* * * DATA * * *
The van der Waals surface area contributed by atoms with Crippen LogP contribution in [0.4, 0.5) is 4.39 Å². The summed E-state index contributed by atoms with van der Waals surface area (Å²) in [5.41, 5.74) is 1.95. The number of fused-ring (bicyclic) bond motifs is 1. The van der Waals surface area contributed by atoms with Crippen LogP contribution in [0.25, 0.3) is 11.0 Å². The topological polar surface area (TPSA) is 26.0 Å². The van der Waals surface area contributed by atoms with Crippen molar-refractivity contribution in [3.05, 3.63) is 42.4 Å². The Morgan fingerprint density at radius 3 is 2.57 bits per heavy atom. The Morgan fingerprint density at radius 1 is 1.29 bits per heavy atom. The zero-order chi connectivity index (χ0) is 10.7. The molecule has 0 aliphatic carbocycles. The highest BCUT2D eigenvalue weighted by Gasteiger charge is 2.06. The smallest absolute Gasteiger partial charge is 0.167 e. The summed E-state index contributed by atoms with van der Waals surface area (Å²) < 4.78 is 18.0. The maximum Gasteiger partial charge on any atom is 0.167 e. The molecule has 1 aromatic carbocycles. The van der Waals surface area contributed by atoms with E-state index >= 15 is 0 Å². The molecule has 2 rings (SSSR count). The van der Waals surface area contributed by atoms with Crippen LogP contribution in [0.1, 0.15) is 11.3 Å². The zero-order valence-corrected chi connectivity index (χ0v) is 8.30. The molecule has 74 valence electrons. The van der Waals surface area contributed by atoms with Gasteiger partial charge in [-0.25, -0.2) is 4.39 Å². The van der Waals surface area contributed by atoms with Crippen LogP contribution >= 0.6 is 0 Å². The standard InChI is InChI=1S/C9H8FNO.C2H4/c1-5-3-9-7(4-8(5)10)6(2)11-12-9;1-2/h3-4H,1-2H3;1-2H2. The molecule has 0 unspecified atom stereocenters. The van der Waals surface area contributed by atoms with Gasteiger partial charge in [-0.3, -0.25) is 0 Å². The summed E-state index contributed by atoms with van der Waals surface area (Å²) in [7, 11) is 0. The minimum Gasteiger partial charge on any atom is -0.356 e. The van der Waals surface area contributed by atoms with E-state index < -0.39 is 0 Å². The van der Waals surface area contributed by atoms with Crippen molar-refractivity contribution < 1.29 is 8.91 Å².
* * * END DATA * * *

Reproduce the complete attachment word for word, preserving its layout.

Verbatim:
The van der Waals surface area contributed by atoms with Crippen LogP contribution in [0.4, 0.5) is 4.39 Å². The summed E-state index contributed by atoms with van der Waals surface area (Å²) in [5.41, 5.74) is 1.95. The number of fused-ring (bicyclic) bond motifs is 1. The van der Waals surface area contributed by atoms with Crippen LogP contribution in [0.25, 0.3) is 11.0 Å². The topological polar surface area (TPSA) is 26.0 Å². The van der Waals surface area contributed by atoms with Crippen molar-refractivity contribution in [3.05, 3.63) is 42.4 Å². The Morgan fingerprint density at radius 3 is 2.57 bits per heavy atom. The Morgan fingerprint density at radius 1 is 1.29 bits per heavy atom. The zero-order chi connectivity index (χ0) is 10.7. The molecule has 0 aliphatic carbocycles. The highest BCUT2D eigenvalue weighted by Gasteiger charge is 2.06. The smallest absolute Gasteiger partial charge is 0.167 e. The summed E-state index contributed by atoms with van der Waals surface area (Å²) < 4.78 is 18.0. The maximum Gasteiger partial charge on any atom is 0.167 e. The molecule has 1 aromatic carbocycles. The van der Waals surface area contributed by atoms with E-state index >= 15 is 0 Å². The molecule has 2 rings (SSSR count). The van der Waals surface area contributed by atoms with Crippen LogP contribution in [0.1, 0.15) is 11.3 Å². The zero-order valence-corrected chi connectivity index (χ0v) is 8.30. The molecule has 74 valence electrons. The van der Waals surface area contributed by atoms with Gasteiger partial charge in [-0.25, -0.2) is 4.39 Å². The van der Waals surface area contributed by atoms with Crippen LogP contribution >= 0.6 is 0 Å². The standard InChI is InChI=1S/C9H8FNO.C2H4/c1-5-3-9-7(4-8(5)10)6(2)11-12-9;1-2/h3-4H,1-2H3;1-2H2. The molecule has 0 unspecified atom stereocenters. The van der Waals surface area contributed by atoms with Gasteiger partial charge in [-0.3, -0.25) is 0 Å². The summed E-state index contributed by atoms with van der Waals surface area (Å²) in [7, 11) is 0. The minimum Gasteiger partial charge on any atom is -0.356 e. The van der Waals surface area contributed by atoms with E-state index < -0.39 is 0 Å². The van der Waals surface area contributed by atoms with Crippen molar-refractivity contribution < 1.29 is 8.91 Å².